The Merrie Monarch Hula Festival is a four-day competition and exhibition that showcases elegance, power and rich storytelling that this ancient art form portrays. This program highlights the 2012 festival winners and presents a look at hula’s role in the past, present and future of Hawaii’s people.
These two Na Hoku Hanohano Award winners present their unique brand of musical artistry in this vintage performance. In both solos and duets, Amy and Willie display wide-ranging versatility that showcases their diverse musical backgrounds. They are accompanied by Jack Ofoia on bass and the late Chino Montero on guitar.
This vintage jam session features the late Dennis Kamakahi, along with his son David Kamakahi, Martin Pahinui and George Kuo. The musicians play solos, duets and ensemble numbers, including “Pu‘u Anahalu” and “Hi‘ilawe.”
Jessie Kalima. Lyle Ritz. Eddie Kamae. Herb Ohta. In the 50s, 60s and 70s, these giants of the ukulele snatched the simple four-stringed instrument away from the background and planted it firmly at the front of the stage. In this special, Herb Ohta, known as Ohta-San, brings his solo ukulele riffs to the PBS Hawaii studios, playing numbers such as “Rhapsody in Blue,” “The Girl from Ipanema,” and his chart-topping ballad, “Song for Anna.” He also teams up with his son, Herb Ohta Jr., for their take on the Hawaiian classics “Hi’ilawe” and “Sanoe.”
Enjoy intimate performances from singer/songwriters Ryan Adams and Shakey Graves. Adams performs a special acoustic set of hits and deep cuts. Graves showcases his latest effort And the War Came.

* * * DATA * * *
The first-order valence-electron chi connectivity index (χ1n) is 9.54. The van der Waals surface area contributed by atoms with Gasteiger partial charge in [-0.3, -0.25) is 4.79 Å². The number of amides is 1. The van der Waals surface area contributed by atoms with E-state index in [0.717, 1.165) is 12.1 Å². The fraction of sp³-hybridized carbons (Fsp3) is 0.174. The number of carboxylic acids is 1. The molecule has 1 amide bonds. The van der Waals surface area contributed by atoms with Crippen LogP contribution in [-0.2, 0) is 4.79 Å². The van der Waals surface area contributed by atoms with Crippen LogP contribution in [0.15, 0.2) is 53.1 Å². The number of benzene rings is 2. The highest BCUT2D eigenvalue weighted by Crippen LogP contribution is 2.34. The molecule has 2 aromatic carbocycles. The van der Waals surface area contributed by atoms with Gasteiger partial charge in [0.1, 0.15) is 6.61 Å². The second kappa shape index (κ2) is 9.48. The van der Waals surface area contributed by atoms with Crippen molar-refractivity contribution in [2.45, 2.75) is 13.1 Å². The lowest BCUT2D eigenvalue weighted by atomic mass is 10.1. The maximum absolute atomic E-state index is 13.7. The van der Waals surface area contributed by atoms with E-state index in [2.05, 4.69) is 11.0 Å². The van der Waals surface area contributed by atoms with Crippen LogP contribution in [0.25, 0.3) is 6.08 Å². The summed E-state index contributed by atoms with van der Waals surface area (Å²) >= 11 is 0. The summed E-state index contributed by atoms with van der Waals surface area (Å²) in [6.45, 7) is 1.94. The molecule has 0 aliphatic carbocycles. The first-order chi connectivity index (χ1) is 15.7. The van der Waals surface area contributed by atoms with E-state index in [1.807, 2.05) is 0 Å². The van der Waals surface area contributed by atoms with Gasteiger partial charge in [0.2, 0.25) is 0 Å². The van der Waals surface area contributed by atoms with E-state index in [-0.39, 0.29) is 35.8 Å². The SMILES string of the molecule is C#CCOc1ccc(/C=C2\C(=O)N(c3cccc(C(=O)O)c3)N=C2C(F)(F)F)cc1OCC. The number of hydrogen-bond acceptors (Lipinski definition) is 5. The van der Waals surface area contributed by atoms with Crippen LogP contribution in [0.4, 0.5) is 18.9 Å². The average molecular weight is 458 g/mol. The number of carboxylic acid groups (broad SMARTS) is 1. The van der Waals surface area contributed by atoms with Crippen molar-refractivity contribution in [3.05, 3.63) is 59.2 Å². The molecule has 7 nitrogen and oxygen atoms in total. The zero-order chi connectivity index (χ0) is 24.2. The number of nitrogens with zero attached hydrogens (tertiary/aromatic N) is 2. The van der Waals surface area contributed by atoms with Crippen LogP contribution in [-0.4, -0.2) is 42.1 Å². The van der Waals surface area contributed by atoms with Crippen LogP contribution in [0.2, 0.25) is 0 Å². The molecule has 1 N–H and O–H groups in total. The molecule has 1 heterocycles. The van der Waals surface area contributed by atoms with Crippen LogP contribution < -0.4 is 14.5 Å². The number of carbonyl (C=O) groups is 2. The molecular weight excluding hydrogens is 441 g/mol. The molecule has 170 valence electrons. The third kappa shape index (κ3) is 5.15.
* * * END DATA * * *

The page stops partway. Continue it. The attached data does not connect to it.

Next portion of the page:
Don Henley showcases songs from his first solo album in 15 years, Cass County which represents both Henley’s roots and the next stop on his creative journey.
Every four years, a group of the finest young pianists takes the stage at the Van Cliburn International Piano Competition in Fort Worth, Texas. The pressure on these artists is overwhelming, because the stakes are so high: prize money, concert bookings, a recording contract, a career. At the heart of this story is the courage it takes for a 20-year-old to go onstage alone before 2,000 people, and hundreds of thousands more online, and play a unique interpretation of one of the most difficult pieces ever written for the piano. The competition requires not only a transcendent musical ability, but a mental toughness that must sustain the soloist through three straight weeks of performance. The Cliburn becomes as much a test of character as a musical proving ground.
The late steel guitar master Bob Brozman is featured in a glorious gathering of guitar greats along with slack key masters Led Kaapana and Cyril Pahinui in this vintage episode on NA MELE. The three players perform in various combinations in jam session style. Bob Brozman also performs three solos, including a tribute to steel guitar pioneer Tau Moe.